It was as if God allowed Jacob to give Him his best shot, and then God showed his complete superiority with a single touch. It reminds me of watching Thom wrestle with our son when he was little. There was no way Joshua was going to be able to take Thom down, but Thom would let him try.  Thom would “put up a pretend fight.” He would  let Josh flail around and jump on his back until he decided it was time to put an end to the silliness, and he would pin him to the floor showing Josh who had really been in control all along.  That night Jacob found out that he couldn’t push God around and do things his way.

I believe the length of the wrestling match points to Jacob’s stubborn nature or more nicely put, his “determination.”  He wasn’t going to give up.  I also believe it points to God’s long-suffering nature.  God could have wiped Jacob out, but he put up with him, letting him wrestle until he would grasp Who it was that he was dealing with. God was revealing Himself to Jacob in the struggle. 

Not only was he committed to the struggle, but as he was injured, he realized Who he was dealing with and he decided to cling to God, saying “I won’t let go of you until you bless me.” This was Jacob’s seventh recorded prayer, but it was the first one that showed any humility.  By crying out for a blessing, Jacob was acknowledging that God was greater than himself. By seeking God’s blessing, he was humbling himself and exalting God. He realized that only God could provide the blessing he so desperately needed.

There was something about the daybreak, the light of morning that brought a realization to Jacob that this thing was far more than physical.  Something spiritual was at stake.  Something spiritual needed to happen, and he held on resolutely as he pleaded for a blessing.

Not only was he transformed because he didn’t give up, but HE WAS TRANSFORMED BY SEEING WHO HE REALLY WAS AND BY ALLOWING GOD TO CHANGE HIM

Jacob not only saw God in his struggle, but he also saw himself.  Jacob asked for a blessing and the man asked Jacob a question.  “What is your name?”  As far as the Genesis record is concerned, the last time Jacob was asked that question, he told a lie! His father asked, “Who are you, my son?” and Jacob said to his father, “I am Esau your firstborn” (27:18-19, NKJV).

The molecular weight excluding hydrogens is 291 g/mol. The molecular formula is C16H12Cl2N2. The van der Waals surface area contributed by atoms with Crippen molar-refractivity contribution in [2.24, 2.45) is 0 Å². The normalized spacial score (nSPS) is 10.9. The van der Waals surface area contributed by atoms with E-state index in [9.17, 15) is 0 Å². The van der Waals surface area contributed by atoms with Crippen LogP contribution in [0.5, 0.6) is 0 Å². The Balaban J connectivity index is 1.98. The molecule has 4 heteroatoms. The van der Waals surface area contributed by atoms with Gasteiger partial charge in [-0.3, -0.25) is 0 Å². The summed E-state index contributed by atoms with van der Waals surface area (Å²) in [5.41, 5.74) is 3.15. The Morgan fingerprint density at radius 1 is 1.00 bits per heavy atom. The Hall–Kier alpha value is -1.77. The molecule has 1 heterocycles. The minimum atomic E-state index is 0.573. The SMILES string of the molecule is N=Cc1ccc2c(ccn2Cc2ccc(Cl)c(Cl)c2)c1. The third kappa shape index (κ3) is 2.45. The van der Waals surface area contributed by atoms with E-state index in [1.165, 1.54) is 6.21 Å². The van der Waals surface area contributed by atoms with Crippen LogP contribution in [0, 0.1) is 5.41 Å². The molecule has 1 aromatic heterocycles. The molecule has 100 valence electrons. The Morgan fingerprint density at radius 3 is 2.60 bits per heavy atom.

The Lord didn’t ask the question to get information because He certainly knew Jacob’s name and that Jacob had the reputation of being a schemer and a deceiver. “What is your name?” meant, “Are you going to continue living up to your name, deceiving yourself and others; or will you admit what you are and let Me change you?”

You see, the struggle is often the process that we have to go through whether it is physical, emotional, spiritual, relational, financial or a combination of all of the above-which enables us to see who and what we really are.  It is often in the struggle that we are able to see and confess who we really are and are put in the position to receive the transformation that is needed for us to receive the blessing that God has for us.

What is your name? The question had more than a simple one-word answer.  In the Old Testament a person’s name was linked to their nature.  God wasn’t saying, “Are you willing to admit that I have you beat in this wrestling match?”  He was saying, “Are you ready to be done with the scheming, manipulating and planning of your life?”  “Are you ready to be completely changed so that I can use you?”  Before Jacob could be blessed, he had to confess who and what he was because the blessing required a change in his nature.

A lot of people pray, “God bless me,” but what they are saying is, “God do what I want you to do.  Give me what I want you to give me.”  They don’t want to have to change or alter their plans.  They want to be in the driver’s seat and just want God to give them the gas to get them to where they have decided they are going.

Listen, God blesses those whose desire is His will, His way.  Period.  Author Henry Blackaby says, “You can’t stay where you are and go with God.”  I would add, You can’t stay the way you are and go with God.  Jacob’s blessing wasn’t just for himself. It was for the whole nation of Israel. God’s kind of blessing isn’t just for you.  It is for everyone around you as well.  God’s blessing is to flow through you to impact others for His purposes, and He can’t flow through a channel that is clogged with selfish plans and desires.  The “heel-catcher” had been caught and had to come clean about the dualistic way he had been trying to live.

The change in his nature started with a wound.  His hip was injured in the struggle.  Sometimes a wound is a very special act of God’s grace. It was the wound that began the process of Jacob recognizing who he was wrestling with.  It was the wound that led him to cling to God in the struggle.  When you are clinging to someone, you are in the place of submission. It was because of the wound that Jacob submitted to God. He let the wound cause him to cling to God.  When you realize that, you see that the wounding was a gracious gift that God gave to Jacob.

God-wounds are necessary because of the tendency of human nature to be proud, because of our tendency to rely on our own power and strength. The Apostle Paul finally reached the point in his struggle over the “thorn” in his flesh where he understood God’s purpose of the thorn. He wrote later that God sent it to “keep him from being conceited” (2 Cor. 12:7).  In that struggle Paul received and was thankful for what he called “God’s sufficient grace.” God gave Paul a “thorn in his flesh,” but God gave him grace to deal with it at the same time.